Everyone has online friends. Or almost everyone. These days the craze is over at Google+. You or at least one of your online “friends” is searching for a Google+ invite this very moment. Or they are already on Google+ adding others right now. Regardless, the craze is to find a good new social network and to start adding people. It seems the more people you have on your “friends” list online, the more popular or important you seem online, even if you never, ever interact with your online “friends” from your “friends” list.
This trend started from MySpace and Xanga probably, or even before, carried onto Twitter and Facebook, and now it lives in Google+ also. It will keep on going, since people want more “friends” online. As long as having “friends” makes you more popular than having no audience online, you will want more “friends.”
What I’ve been wondering is how the word “friend” has lost its real meaning. Almost 99.99% of everyone on your Facebook profile is not actually your real friend. They just say “friend” to imply friendship, without actually having any friendship. It’s easy to type “lol” or “awww! I’m sorry!” online just to portray an emotion that actually isn’t there. People have clung on to such “friendship” emotions online, citing them as “friends.”
In reality, most of the “online friends” are nothing more than pixels on your monitor. They are nothing like the “real offline friends”, that the online world rarely wants you to think about unless it involves the online “seasonal” friends too.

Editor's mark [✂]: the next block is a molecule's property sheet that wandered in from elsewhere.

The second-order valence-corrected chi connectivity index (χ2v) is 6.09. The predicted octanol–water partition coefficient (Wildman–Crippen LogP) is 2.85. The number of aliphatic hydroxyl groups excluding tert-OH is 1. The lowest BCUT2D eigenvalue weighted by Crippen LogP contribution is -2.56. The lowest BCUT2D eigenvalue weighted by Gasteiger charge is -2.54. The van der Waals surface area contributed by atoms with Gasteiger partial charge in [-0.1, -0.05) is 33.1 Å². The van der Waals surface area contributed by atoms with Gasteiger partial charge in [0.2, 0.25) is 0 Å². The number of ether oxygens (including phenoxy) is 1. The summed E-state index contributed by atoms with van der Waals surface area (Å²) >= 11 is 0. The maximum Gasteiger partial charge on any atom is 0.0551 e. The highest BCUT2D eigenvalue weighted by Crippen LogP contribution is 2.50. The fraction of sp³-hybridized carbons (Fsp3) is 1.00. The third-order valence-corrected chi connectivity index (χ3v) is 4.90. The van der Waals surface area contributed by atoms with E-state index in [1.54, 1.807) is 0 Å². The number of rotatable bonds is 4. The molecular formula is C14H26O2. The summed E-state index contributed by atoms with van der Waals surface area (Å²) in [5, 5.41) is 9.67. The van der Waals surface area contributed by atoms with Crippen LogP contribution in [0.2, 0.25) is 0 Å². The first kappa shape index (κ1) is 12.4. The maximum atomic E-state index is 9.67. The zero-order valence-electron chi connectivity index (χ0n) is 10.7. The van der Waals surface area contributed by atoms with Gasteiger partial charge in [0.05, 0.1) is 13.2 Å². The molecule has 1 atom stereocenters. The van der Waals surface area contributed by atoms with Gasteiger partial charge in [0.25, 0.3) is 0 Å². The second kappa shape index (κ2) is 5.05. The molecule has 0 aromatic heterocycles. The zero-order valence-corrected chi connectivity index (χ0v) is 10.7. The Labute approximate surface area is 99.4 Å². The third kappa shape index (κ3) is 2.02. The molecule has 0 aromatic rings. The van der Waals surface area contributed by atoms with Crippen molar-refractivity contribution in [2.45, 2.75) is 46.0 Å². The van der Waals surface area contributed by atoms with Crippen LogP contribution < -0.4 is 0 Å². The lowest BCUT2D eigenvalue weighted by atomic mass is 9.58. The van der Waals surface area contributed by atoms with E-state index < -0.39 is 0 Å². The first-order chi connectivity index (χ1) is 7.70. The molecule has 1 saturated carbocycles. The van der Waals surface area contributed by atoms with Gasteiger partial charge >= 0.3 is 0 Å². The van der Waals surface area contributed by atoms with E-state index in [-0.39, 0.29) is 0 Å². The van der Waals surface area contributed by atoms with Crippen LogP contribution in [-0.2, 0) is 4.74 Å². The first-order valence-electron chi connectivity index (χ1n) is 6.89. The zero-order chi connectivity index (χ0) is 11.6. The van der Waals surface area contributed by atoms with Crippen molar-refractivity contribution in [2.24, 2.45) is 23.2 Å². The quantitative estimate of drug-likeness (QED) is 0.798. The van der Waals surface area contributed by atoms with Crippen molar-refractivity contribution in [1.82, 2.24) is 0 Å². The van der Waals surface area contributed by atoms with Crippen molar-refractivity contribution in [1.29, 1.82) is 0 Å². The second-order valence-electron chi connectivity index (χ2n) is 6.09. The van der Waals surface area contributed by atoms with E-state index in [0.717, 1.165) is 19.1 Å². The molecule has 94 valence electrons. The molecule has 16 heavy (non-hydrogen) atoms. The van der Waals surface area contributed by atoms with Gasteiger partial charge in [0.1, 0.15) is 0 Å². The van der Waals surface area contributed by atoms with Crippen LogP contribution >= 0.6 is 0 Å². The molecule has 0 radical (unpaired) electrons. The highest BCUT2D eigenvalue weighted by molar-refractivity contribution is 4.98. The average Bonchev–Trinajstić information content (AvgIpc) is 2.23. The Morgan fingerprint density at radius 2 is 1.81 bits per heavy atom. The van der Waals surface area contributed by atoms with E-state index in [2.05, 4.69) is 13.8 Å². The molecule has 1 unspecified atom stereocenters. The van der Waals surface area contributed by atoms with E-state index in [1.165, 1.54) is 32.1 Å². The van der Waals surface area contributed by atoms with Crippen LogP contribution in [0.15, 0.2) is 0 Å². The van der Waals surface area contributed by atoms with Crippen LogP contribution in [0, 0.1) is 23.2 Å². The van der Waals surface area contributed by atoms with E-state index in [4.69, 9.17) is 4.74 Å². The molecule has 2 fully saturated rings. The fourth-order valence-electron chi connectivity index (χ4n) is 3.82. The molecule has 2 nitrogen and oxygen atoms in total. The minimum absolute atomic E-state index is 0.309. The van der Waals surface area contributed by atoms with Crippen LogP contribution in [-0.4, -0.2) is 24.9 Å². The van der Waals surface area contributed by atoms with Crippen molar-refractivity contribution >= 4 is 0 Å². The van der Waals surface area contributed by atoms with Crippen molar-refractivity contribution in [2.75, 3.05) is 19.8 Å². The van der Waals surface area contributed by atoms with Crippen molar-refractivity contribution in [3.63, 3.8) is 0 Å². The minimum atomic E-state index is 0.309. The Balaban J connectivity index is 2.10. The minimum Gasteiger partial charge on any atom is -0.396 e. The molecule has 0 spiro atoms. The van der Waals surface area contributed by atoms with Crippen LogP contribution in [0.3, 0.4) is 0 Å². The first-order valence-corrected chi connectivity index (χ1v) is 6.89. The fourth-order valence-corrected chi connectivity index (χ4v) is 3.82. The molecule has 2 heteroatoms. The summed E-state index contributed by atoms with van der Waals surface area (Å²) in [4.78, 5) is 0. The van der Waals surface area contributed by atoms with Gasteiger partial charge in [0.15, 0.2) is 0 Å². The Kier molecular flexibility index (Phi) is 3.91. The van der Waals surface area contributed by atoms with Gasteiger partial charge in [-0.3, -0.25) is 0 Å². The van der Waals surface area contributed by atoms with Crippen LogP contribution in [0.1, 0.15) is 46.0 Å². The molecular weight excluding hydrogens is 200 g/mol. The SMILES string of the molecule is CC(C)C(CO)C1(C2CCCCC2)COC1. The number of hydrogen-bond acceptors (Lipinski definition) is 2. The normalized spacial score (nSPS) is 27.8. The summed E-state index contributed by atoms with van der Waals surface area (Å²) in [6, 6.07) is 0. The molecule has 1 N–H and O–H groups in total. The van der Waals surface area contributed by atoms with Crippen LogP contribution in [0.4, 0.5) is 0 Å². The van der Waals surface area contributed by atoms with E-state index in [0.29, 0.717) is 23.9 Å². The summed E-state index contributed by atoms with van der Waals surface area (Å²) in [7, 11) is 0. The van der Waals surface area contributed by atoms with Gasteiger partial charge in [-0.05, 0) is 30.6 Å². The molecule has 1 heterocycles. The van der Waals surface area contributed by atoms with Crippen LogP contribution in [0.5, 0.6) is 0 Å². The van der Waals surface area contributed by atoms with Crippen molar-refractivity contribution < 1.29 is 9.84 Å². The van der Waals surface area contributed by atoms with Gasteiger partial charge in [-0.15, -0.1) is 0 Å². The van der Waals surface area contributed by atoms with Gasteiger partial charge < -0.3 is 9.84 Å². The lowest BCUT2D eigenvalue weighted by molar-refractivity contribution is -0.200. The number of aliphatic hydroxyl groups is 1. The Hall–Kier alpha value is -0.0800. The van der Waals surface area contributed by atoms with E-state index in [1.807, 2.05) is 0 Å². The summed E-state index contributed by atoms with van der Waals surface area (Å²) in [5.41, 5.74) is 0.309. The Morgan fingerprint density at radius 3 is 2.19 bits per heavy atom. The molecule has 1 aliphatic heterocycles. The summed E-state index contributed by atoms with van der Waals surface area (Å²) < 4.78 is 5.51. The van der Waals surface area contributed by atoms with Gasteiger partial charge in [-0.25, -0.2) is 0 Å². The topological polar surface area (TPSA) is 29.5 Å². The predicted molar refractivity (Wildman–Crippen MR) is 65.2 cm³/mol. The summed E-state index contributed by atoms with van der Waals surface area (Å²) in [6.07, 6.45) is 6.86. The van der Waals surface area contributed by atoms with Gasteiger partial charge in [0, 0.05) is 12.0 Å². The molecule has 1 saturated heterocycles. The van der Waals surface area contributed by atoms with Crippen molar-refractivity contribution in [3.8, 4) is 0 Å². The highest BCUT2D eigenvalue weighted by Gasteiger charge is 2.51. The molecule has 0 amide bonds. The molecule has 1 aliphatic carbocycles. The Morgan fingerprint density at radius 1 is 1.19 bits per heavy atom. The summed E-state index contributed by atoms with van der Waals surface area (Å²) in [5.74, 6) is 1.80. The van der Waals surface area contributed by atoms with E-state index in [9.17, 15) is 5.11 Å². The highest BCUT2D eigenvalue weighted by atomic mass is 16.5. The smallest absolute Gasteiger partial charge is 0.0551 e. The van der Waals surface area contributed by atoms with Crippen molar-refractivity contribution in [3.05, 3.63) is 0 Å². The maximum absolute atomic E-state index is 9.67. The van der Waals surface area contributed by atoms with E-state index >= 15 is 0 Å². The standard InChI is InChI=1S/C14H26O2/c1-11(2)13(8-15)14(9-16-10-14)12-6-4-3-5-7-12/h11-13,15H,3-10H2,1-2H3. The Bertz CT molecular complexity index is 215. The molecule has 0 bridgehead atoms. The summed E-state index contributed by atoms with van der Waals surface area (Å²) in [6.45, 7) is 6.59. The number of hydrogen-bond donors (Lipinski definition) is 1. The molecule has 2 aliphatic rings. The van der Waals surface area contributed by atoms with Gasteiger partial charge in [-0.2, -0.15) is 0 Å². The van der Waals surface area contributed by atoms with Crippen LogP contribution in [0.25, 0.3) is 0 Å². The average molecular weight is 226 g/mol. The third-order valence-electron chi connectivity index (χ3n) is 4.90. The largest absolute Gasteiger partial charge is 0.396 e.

The real question for me then becomes: how many real offline friends do you have?
Classification of Real Offline Friends
There are so many classifications people use to classify someone as “friend”, it’s either literally impossible to list them all, or very hard to list them in one single sentence. “Being there for you” does not classify as a friend, as your maid or chauffeur could be there for you too. “Being there for you for free” won’t work either, since even friends hang out with you because they get something in return: “good friendship” or “good experience.” We can cover that topic another day.
In the meantime, here are some ground rules to help you decide how many real friends, or real offline friends, you really have:
- You must know them offline, obviously.
- You must hang out with them at least once a month on an almost regular basis.
- Your co-workers are not your friends unless you do all the things with them that you also do with your non-co-worker friends or family.
- You must have non-co-worker friends. Yep, this automatically kicks out so many of the self-proclaimed “online geeks.” If all your friends are co-workers, you really don’t have real friends. That’s not bad though, even if society thinks not having friends sucks.
- No seasonal friends. You cannot have seasonal friends. Someone you hang out with for a while and then move on to find someone else doesn’t count. So any existing or new people who are just seasonal don’t count.
How many real offline friends do you really have?
Based on the above, or your own imagination, how many real offline friends do you really have? What kind of friends do you consider to be real offline friends?
Share your answers, thoughts or any questions in the comments below. Thanks!